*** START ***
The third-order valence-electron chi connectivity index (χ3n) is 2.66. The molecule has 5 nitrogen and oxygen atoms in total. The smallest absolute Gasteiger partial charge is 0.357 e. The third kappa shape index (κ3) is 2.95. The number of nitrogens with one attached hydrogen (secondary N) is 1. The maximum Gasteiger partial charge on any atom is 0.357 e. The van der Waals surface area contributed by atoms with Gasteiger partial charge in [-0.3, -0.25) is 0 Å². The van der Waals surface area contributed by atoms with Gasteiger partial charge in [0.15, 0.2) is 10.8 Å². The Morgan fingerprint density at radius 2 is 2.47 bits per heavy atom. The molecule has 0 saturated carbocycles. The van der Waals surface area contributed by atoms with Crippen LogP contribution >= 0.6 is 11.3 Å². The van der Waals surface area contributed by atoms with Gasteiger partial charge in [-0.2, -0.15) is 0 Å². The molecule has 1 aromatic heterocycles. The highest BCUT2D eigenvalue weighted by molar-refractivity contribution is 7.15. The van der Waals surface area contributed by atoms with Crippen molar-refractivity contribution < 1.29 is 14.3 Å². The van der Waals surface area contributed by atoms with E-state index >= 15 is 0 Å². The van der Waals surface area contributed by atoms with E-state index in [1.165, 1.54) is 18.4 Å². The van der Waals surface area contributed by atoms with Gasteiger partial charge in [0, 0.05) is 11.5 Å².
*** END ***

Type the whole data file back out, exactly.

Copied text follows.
The third-order valence-electron chi connectivity index (χ3n) is 2.66. The molecule has 5 nitrogen and oxygen atoms in total. The smallest absolute Gasteiger partial charge is 0.357 e. The third kappa shape index (κ3) is 2.95. The number of nitrogens with one attached hydrogen (secondary N) is 1. The maximum Gasteiger partial charge on any atom is 0.357 e. The van der Waals surface area contributed by atoms with Gasteiger partial charge in [-0.3, -0.25) is 0 Å². The van der Waals surface area contributed by atoms with Gasteiger partial charge in [0.15, 0.2) is 10.8 Å². The Morgan fingerprint density at radius 2 is 2.47 bits per heavy atom. The molecule has 0 saturated carbocycles. The van der Waals surface area contributed by atoms with Crippen LogP contribution >= 0.6 is 11.3 Å². The van der Waals surface area contributed by atoms with Gasteiger partial charge in [-0.2, -0.15) is 0 Å². The molecule has 1 aromatic heterocycles. The highest BCUT2D eigenvalue weighted by molar-refractivity contribution is 7.15. The van der Waals surface area contributed by atoms with Crippen molar-refractivity contribution < 1.29 is 14.3 Å². The van der Waals surface area contributed by atoms with E-state index >= 15 is 0 Å². The van der Waals surface area contributed by atoms with E-state index in [1.165, 1.54) is 18.4 Å². The van der Waals surface area contributed by atoms with Gasteiger partial charge in [0, 0.05) is 11.5 Å².